The initial temperature of the particles, in units of \(m_ec^2\).

boundary_conditions
¶  Type
a list of lists of strings
 Default
[["periodic"]]
The boundary conditions for the particles of this species. Each boundary may have one of the following conditions:
"periodic"
,"reflective"
,"remove"
(particles are deleted),"stop"
(particle momenta are set to 0), and"thermalize"
. For photon species (mass=0
), the last two options are not available.Syntax 1:[[bc_all]]
, identical for all boundaries.Syntax 2:[[bc_X], [bc_Y], ...]
, different depending on x, y or z.Syntax 3:[[bc_Xmin, bc_Xmax], ...]
, different on each boundary.

thermal_boundary_temperature
¶  Default
None
A list of floats representing the temperature of the thermal boundaries (those set to
"thermalize"
inboundary_conditions
) for each spatial coordinate. Currently, only the first coordinate (x) is taken into account.

thermal_boundary_velocity
¶  Default
[]
A list of floats representing the components of the particles’ drift velocity after encountering the thermal boundaries (those set to
"thermalize"
inboundary_conditions
).

time_frozen
¶  Default
The time during which the particles are “frozen”, in units of \(T_r\). Frozen particles do not move and therefore do not deposit any current density either. Nonetheless, they deposit a charge density. They are computationally much cheaper than nonfrozen particles and oblivious to any EMfields in the simulation. Note that frozen particles can be ionized (this is computationally much cheaper if ion motion is not relevant).

ionization_model
¶  Default
"none"
The model for ionization:
"tunnel"
for field ionization (requires species with anatomic_number
)"tunnel_envelope_averaged"
for field ionization with a laser envelope"from_rate"
, relying on a userdefined ionization rate (requires species with amaximum_charge_state
).

ionization_rate
¶ A python function giving the userdefined ionisation rate as a function of various particle attributes. To use this option, the numpy package must be available in your python installation. The function must have one argument, that you may call, for instance,
particles
. This object has several attributesx
,y
,z
,px
,py
,pz
,charge
,weight
andid
. Each of these attributes are provided as numpy arrays where each cell corresponds to one particle.The following example defines, for a species with maximum charge state of 2, an ionization rate that depends on the initial particle charge and linear in the x coordinate:
from numpy import exp, zeros_like def my_rate(particles): rate = zeros_like(particles.x) charge_0 = (particles.charge==0) charge_1 = (particles.charge==1) rate[charge_0] = r0 * particles.x[charge_0] rate[charge_1] = r1 * particles.x[charge_1] return rate Species( ..., ionization_rate = my_rate )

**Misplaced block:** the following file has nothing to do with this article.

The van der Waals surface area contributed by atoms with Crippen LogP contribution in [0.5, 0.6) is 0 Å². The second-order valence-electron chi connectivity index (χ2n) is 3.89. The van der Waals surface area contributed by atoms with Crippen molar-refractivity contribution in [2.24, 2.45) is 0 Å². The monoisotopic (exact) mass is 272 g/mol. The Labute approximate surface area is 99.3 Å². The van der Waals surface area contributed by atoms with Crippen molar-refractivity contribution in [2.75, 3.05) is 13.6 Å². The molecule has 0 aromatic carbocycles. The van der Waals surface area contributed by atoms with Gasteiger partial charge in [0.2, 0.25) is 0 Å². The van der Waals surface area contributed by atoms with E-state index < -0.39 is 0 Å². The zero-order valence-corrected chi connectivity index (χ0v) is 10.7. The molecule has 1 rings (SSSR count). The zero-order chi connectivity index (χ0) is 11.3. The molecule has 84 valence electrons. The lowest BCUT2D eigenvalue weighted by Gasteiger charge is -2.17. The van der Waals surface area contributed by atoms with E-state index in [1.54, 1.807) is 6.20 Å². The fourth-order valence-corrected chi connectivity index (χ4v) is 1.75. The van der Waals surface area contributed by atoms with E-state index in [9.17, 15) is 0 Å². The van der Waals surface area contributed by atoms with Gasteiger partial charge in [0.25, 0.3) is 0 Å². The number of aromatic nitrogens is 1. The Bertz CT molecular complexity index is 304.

ionization_electrons
¶ The name of the electron species that
ionization_model
uses when creating new electrons.

is_test
¶  Default
False
Flag for test particles. If
True
, this species will contain only test particles which do not participate in the charge and currents.

pusher
¶  Default
"boris"
Type of pusher to be used for this species. Options are:
"boris"
: The relativistic Boris pusher"borisnr"
: The nonrelativistic Boris pusher"vay"
: The relativistic pusher of J. L. Vay"higueracary"
: The relativistic pusher of A. V. Higuera and J. R. Cary"norm"
: For photon species only (rectilinear propagation)"ponderomotive_boris"
: modified relativistic Boris pusher for species interacting with the laser envelope model. Valid only if the species has nonzero mass

radiation_model
¶  Default
"none"
The radiation reaction model used for this species (see Highenergy photon emission & radiation reaction).
"none"
: no radiation"LandauLifshitz"
(orll
): LandauLifshitz model approximated for high energies"correctedLandauLifshitz"
(orcll
): with quantum correction"Niel"
: a stochastic radiation model based on the work of Niel et al.."MonteCarlo"
(ormc
): MonteCarlo radiation model. This model can be configured to generate macrophotons withradiation_photon_species
.
This parameter cannot be assigned to photons (mass = 0).
Radiation is emitted only with the
"MonteCarlo"
model whenradiation_photon_species
is defined.

radiation_photon_species
¶ The
name
of the photon species in which the MonteCarloradiation_model
will generate macrophotons. If unset (orNone
), no macrophoton will be created. The target photon species must be have its mass set to 0, and appear after the particle species in the namelist.This parameter cannot be assigned to photons (mass = 0).

radiation_photon_sampling
¶  Default
1
The number of macrophotons generated per emission event, when the macrophoton creation is activated (see
radiation_photon_species
). The total macrophoton weight is still conserved.A large number may rapidly slow down the performances and lead to memory saturation.
This parameter cannot be assigned to photons (mass = 0).

radiation_max_emissions
¶  Default
10
The maximum number of emission MonteCarlo event a macroparticle can undergo during a timestep. Since this value is used to allocate some buffers, a high value can saturate memory.
This parameter cannot be assigned to photons (mass = 0).

radiation_photon_gamma_threshold
¶  Default
2